Navigation Links
Plastics suspect in lobster illness

MBL, WOODS HOLE, MAThe search for what causes a debilitating shell disease affecting lobsters from Long Island Sound to Maine has led one Marine Biological Laboratory (MBL) visiting scientist to suspect environmental alkyphenols, formed primarily by the breakdown of hard transparent plastics.

Preliminary evidence from the lab of Hans Laufer suggests that certain concentrations of alkyphenols may be interfering with the ability of lobsters to develop tough shells. Instead, the shells are weakened, leaving affected lobsters susceptible to the microbial invasions characteristic of the illness.

"Lobsters 'know' when their shell is damaged, and that's probably the reason when they have shell disease, why they molt more quickly," says Laufer, a visiting investigator at the MBL for over 20 years and professor emeritus of molecular and cell biology at the University of Connecticut. "But ultimately, they still come down with the disease. And we think the presence of alkyphenols contributes to that."

Like any crustacean, lobsters shed their shells multiple times in one lifetime. After molting, the outer skin of the soft and exposed lobster will begin to harden. It is here that Laufer thinks the alkyphenols are doing their damage. At this point, a derivative of the amino acid tyrosine, whose function is to harden the developing shell, is incorporated. It is known that alkyphenols and tyrosine are similarly shaped and Laufer suspects that the toxin may be blocking tyrosine from its normal functions. He is at MBL this summer to measure the amount of competition between the two molecules. Alkyphenols are also known to act as endocrine disruptors.

Laufer discovered the presence of alkyphenols in lobsters serendipitously while investigating a tremendous lobster die off at Long Island Sound in 1999, when shell disease, first observed in the mid-1990s, was noted to be on the rise. Although an unusually hot summer, it was also the first time New York City sprayed mosquito populations to prevent the spread of West Nile virus. Laufer, who began his career as an insect endocrinologist, suspected the toxins from the sprayings may have contributed to the lobster die off. In 2001, while searching for the mosquito toxins in lobsters, he instead found alkyphenols.

"It's a real problem," Laufer says. "Plastics last a long time, but breakdown products last even longer. Perhaps shell disease is only the tip of the iceberg of a more basic problem of endocrine disrupting chemicals in marine environments."


Contact: Diana Kenney
Marine Biological Laboratory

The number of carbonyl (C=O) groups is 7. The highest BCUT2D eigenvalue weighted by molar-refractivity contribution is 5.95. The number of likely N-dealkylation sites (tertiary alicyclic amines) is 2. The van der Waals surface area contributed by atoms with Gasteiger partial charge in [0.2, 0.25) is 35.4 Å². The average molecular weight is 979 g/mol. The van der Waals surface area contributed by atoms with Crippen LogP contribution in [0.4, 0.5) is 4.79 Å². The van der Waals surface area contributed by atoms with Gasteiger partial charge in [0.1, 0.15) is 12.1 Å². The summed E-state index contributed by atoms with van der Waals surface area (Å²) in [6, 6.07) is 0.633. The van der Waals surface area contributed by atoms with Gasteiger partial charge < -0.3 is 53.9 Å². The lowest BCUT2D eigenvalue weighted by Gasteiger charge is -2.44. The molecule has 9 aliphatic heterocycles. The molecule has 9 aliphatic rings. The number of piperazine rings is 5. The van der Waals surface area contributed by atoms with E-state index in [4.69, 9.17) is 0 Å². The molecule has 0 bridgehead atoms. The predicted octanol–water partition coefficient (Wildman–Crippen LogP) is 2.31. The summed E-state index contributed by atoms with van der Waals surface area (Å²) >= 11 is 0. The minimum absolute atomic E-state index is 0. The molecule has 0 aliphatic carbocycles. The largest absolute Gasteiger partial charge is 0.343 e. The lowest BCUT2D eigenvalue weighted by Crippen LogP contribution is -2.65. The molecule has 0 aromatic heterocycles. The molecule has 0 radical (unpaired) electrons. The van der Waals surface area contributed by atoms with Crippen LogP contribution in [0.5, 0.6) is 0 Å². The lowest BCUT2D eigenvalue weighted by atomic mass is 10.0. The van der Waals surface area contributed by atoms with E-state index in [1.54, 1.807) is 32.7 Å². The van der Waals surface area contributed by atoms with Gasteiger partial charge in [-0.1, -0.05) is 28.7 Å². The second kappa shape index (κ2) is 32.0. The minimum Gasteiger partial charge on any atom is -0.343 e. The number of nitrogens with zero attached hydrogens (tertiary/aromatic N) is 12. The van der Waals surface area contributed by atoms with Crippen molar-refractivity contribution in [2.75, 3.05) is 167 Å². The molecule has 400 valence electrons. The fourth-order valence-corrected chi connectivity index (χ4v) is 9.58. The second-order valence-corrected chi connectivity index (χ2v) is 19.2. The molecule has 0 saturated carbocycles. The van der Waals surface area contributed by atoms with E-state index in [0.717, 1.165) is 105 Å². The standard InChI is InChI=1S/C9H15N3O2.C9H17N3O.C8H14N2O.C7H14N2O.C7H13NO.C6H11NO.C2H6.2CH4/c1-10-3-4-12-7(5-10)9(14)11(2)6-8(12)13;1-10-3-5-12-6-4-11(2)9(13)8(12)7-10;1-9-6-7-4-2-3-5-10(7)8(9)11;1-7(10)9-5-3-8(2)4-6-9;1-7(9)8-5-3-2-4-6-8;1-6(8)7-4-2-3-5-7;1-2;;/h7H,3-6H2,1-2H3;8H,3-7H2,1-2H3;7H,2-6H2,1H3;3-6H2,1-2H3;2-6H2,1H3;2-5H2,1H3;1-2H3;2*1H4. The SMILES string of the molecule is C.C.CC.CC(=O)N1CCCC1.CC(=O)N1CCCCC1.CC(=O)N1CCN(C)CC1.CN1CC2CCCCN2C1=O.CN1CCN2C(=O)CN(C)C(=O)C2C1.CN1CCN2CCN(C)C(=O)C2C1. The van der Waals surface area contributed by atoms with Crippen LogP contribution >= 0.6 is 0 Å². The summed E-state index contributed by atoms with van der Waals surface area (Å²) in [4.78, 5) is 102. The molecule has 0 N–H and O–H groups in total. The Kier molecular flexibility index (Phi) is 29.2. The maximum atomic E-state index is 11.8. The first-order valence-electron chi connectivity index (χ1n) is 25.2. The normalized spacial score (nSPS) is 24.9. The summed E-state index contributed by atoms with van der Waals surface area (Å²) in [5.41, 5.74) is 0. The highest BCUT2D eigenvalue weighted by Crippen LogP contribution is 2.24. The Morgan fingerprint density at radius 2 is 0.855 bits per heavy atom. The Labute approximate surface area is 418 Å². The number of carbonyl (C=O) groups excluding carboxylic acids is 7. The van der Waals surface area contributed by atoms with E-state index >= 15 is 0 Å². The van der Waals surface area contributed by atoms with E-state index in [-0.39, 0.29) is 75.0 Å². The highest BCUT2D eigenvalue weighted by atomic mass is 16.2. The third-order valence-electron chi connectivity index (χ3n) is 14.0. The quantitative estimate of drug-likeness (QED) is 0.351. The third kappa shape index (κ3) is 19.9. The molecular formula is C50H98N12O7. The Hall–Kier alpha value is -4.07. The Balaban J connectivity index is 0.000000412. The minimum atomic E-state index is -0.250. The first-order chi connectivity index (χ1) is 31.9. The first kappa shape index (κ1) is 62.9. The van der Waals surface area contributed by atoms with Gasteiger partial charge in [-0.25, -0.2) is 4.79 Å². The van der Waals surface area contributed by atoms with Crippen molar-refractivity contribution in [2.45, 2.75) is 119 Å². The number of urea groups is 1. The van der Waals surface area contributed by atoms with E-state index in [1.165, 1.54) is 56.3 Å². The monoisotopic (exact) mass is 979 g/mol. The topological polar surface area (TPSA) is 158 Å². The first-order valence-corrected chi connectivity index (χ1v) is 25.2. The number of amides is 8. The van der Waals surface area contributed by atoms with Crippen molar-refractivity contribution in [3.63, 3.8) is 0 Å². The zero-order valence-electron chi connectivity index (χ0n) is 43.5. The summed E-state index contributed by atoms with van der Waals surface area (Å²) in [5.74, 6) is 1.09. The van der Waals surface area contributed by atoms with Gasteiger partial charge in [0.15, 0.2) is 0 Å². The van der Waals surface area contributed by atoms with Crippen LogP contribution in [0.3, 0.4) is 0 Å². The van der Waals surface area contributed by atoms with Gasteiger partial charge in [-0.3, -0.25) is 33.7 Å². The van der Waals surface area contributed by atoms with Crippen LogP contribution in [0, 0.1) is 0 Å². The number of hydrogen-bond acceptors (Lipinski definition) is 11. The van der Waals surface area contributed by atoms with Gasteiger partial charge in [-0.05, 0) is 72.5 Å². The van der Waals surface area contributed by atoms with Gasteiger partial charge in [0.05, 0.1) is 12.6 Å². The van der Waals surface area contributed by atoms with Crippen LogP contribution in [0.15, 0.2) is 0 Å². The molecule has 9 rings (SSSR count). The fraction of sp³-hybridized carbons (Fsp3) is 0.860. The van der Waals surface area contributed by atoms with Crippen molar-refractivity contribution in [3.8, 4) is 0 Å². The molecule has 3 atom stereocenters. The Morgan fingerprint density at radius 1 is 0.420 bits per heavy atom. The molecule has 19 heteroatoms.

Related biology news :

1. Protein fibrils as alternative plastics?
2. Boost for green plastics from plants
3. Simplifying manufacture of drugs, plastics earns UH chemist top honor
4. Scientists suspect omega-3 fatty acids could slow acute wound healing
5. Butter-flavored popcorn ingredient suspected cause of lung disease
6. Meteor no longer prime suspect in great extinction
7. Fishermen and UCSB scientists explore ways to improve management of California spiny lobsters
8. Gene chips used to distinguish ventilator-associated pneumonia from underlying critical illness
9. Research pioneer in the developmental origins of psychiatric illness is awarded the Sackler prize
10. Fresh-cut produce washing practices can minimize food-borne illness risks
11. Laser can spot illness before symptoms appear
Post Your Comments:
Related Image:
Plastics suspect in lobster illness
(Date:10/29/2015)... , Oct. 29, 2015  The J. Craig Venter ... titled, "DNA Synthesis and Biosecurity: Lessons Learned and Options ... of Health and Human Services guidance for synthetic biology ... --> --> ... has the potential to pose unique biosecurity threats. It ...
(Date:10/29/2015)... -- Connected health pioneer, Joseph C. Kvedar , MD, ... and wellness, and the business opportunities that arise from ... of Healthy Things . Long before health and ... Kvedar, vice president, Connected Health, Partners HealthCare, was creating ... from the hospital or doctor,s office into the day-to-day ...
(Date:10/27/2015)... , Oct. 27, 2015 In the present ... of concern for various industry verticals such as banking, ... to the growing demand for secure & simplified access ... ,sectors, such as hacking of bank accounts, misuse of ... equipment such as PC,s, laptops, and smartphones are expected ...
Breaking Biology News(10 mins):
(Date:11/24/2015)... DIEGO , Nov. 24, 2015 Halozyme Therapeutics, Inc. ... Healthcare Conference in New York on Wednesday, ... Helen Torley , president and CEO, will provide a corporate ... New York at 1:00 p.m. ET/10:00 a.m. PT ... and investor relations, will provide a corporate overview. --> ...
(Date:11/24/2015)... Inc., a worldwide provider of clinical research services headquartered in ... has set a new quarterly earnings record in Q3 of 2015.  ... Q3 of 2014 to Q3 of 2015.   ... the establishment of an Asia-Pacific office to ... and Mexico , with the establishment ...
(Date:11/24/2015)... , November 24, 2015 ... market research report released by Transparency Market Research, the ... at a CAGR of 17.5% during the period between ... Market - Global Industry Analysis, Size, Volume, Share, Growth, ... non-invasive prenatal testing market to reach a valuation of ...
(Date:11/24/2015)... ... November 24, 2015 , ... InSphero AG, the leading supplier of ... has promoted Melanie Aregger to serve as Chief Operating Officer. , Having ... management team and was promoted to Head of InSphero Diagnostics in 2014. ...
Breaking Biology Technology: